> Melvin also said that he hasn’t decided whether or not to meet face-to-face with Jose Reyes and/or his agent. Reports are saying that Reyes is extremely close to signing with the Marlins, but nothing is official yet.

> The Brewers are apparently interested in bringing back Yuniesky Betancourt on a contract worth less than what his option for 2012 would have been worth. I hope this a last resort option if the Brewers become that desperate for a shortstop…

> Lastly, the Brewers are also interested in bringing back Jerry Hairston Jr., who put up a stellar postseason for the Brewers in 2011.

> Anyway, that’s all I’ve got. Thanks for reading, and free to leave your thoughts.


A few predictions for the MLB awards…

November 6, 2011

> It’s been an extremely slow day for me in nearly every aspect. Close to no new baseball news, BreakingWI not getting any views (but I’m pretty used to that by now), and just not much to do. This is why I hate when baseball season ends.

> Anyhow, before I get into my main topic, here’s the Hot Stove news from this slow day:

> It appears Dan Duquette is close to becoming the Orioles’ GM. I talked last night about how it seemed like nobody wanted to fill the O’s GM vacancy, but, sure enough, someone takes it after I say that.

Anyway, Duquette has prior experience as a general manager with the Expos (1991-1994) and the Red Sox (1994-2002). Apparently he’s known for attracting fans to both of those teams during his time with them, but I don’t know how that will translate in Baltimore, who haven’t experienced as much as a winning season since 1997.

But I would like to see someone get that team turned around sometime in the near future. I, along with every other true baseball fan, am sick of the Sox and Yankees dominating the AL East due to high payrolls. But that’s what the Rays are there for, I guess…

> The Cubs managerial search is starting with Pete Mackanin, who has already met with the Red Sox as well. Mackanin serving as the Phillies hitting coach right now, but sounds open to leave for a managerial job. Anyway, the Cubs are also going to talk to Rangers pitching coach Mike Maddux- the Brewers’ old pitching coach.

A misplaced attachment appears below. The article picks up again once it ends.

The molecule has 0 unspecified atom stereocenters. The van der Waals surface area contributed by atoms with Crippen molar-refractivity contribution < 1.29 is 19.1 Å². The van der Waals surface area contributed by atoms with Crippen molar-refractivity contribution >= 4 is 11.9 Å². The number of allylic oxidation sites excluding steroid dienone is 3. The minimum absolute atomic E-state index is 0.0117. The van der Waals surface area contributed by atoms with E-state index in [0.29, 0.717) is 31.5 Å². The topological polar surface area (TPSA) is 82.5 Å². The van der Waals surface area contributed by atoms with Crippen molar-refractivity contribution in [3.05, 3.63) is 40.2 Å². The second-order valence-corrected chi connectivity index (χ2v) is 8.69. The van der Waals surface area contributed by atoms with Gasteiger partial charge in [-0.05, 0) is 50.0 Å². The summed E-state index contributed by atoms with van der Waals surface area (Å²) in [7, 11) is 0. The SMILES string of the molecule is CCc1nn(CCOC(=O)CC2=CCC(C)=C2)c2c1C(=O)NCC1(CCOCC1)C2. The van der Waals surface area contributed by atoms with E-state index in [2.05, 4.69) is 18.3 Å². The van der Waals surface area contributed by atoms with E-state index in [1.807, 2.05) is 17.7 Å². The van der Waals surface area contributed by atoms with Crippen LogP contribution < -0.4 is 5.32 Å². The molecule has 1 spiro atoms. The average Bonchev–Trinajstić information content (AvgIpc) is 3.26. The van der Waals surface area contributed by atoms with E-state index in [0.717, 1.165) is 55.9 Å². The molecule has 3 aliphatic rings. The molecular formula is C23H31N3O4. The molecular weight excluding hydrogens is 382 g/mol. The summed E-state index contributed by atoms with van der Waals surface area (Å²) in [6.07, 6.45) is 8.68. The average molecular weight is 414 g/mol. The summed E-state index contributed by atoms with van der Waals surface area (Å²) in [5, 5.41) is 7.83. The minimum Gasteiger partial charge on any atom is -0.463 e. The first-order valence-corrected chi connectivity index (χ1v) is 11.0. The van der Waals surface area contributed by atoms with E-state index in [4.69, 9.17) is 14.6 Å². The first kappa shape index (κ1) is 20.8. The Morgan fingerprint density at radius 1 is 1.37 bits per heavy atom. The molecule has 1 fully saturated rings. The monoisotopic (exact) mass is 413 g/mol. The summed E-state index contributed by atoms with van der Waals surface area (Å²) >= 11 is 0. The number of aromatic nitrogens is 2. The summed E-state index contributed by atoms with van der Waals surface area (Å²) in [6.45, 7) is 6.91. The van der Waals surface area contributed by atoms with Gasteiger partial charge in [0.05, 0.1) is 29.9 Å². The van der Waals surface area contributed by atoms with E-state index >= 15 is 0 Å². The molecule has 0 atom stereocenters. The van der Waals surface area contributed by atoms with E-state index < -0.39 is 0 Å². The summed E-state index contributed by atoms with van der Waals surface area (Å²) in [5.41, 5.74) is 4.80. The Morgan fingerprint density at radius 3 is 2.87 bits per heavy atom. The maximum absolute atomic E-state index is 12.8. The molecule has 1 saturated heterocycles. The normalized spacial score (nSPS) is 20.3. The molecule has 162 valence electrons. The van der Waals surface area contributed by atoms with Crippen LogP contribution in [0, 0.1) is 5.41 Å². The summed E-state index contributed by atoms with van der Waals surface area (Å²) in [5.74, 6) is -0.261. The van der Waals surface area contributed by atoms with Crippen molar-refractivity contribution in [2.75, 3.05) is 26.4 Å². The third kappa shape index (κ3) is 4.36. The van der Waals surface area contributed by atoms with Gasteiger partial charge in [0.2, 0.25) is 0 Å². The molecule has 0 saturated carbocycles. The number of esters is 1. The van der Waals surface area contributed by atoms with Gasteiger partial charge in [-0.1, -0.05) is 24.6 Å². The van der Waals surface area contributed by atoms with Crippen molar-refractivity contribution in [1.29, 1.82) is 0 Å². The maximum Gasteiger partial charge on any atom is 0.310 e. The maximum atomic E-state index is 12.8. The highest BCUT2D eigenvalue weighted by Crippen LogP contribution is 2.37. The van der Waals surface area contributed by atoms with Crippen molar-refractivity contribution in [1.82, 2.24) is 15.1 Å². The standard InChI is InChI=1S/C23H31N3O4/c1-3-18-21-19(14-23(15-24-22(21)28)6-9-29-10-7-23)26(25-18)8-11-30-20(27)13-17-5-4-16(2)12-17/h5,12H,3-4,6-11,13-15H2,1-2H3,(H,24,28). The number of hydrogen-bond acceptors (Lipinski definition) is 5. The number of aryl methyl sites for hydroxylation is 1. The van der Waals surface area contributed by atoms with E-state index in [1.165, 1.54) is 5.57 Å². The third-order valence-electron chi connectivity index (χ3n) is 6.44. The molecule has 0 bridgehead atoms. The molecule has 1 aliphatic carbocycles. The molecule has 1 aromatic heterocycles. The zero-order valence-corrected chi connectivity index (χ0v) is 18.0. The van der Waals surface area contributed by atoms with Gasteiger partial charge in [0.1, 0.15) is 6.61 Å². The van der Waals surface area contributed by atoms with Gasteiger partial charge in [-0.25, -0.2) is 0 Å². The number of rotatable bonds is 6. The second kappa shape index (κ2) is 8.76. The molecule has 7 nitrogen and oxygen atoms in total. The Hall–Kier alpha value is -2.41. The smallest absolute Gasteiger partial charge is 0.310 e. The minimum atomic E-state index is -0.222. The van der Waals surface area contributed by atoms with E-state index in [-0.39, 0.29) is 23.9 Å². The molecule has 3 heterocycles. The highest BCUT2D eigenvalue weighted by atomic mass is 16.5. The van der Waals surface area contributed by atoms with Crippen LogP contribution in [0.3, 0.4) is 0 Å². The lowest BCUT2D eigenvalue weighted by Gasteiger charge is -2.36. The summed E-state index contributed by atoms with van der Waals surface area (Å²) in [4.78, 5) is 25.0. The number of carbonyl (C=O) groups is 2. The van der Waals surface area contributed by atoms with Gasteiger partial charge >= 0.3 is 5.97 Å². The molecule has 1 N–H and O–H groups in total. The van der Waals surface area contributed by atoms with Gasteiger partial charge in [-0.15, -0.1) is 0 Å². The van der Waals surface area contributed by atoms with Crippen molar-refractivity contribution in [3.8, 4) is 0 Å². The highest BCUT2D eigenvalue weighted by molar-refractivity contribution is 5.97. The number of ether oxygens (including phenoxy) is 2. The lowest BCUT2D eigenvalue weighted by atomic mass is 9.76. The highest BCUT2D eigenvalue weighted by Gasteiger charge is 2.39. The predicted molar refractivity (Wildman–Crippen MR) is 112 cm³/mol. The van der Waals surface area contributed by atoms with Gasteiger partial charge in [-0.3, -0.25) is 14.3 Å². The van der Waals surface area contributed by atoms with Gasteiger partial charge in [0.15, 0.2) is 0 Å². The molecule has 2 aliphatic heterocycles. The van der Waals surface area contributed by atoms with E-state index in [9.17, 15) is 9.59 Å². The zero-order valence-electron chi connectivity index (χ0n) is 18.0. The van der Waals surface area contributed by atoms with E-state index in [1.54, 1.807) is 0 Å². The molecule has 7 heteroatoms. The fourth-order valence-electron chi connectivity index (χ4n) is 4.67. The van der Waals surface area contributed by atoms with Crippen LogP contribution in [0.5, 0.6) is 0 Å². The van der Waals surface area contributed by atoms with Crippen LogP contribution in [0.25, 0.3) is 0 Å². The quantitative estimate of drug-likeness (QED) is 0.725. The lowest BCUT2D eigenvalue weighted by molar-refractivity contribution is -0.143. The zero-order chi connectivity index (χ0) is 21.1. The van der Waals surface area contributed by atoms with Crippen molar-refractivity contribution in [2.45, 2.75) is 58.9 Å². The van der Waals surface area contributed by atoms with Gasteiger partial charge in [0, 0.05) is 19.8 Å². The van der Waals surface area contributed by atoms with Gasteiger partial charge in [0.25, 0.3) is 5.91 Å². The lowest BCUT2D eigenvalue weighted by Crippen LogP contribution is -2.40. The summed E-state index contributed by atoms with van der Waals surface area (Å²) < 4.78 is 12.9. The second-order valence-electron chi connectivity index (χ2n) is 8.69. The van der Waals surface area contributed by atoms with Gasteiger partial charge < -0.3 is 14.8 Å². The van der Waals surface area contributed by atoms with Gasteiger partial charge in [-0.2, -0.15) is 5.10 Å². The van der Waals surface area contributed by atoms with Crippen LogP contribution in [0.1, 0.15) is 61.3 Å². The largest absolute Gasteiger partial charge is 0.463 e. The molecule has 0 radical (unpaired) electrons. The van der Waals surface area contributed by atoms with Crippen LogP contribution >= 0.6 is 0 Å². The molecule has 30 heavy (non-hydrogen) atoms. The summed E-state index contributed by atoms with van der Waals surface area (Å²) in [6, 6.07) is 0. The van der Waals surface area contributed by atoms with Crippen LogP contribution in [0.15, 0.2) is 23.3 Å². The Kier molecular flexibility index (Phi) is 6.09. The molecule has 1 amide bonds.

So that’s really all the Hot Stove news for the day. As I said earlier, it’s been a slow and rather boring day…

> Because I really have nothing else to write about, I’ve decided to show you guys my predictions for who’s going to win each award, and the reason why I want them to win. So, I’ll start with the MVPs from each league.

NL MVP: Ryan Braun, Brewers

That’s a given. If you’re a Brewers fan, odds are you want Braun or Prince Fielder to win. And either of them would be deserving- Braun hit .332 with 33 home runs and 111 RBIs, while Fielder hit .299 with 38 homers and 120 RBIs. But, if I had to choose between these two, I’d go with Braun, just because he’s the overall better player. Braun is a true five-tool player- he can hit for average and power, he’s fast, he can play defense (most of the time), and has a great arm. Oh, and he had a 30/30 season. Fielder, on the other hand, is what I would call a one-tool player- he hits for power, and that’s about it. He looked like an idiot defensively this year, can’t run, and, despite the fact he hit .299, he doesn’t normally hit for that high of an average. So, say what you like, but I think Braun is better, and I’m glad we have him signed through 2020 instead of Fielder (if I had to choose between which one I wanted signed that long).

I know there are people out there who want Matt Kemp of the Dodgers to win. And that’s a legitimate argument- he hit .324 with 39 homers and 41 steals, one homer away from the near-impossible 40/40 season. But, he plays for the Dodgers, which is going to not help him in the voting.

Anyway, that’s why Braun is my choice. Aside from Fielder and Kemp, his other competition is going to be Justin Upton of the Diamondbacks, but there’s nearly no chance of him winning.

AL MVP: Justin Verlander, Tigers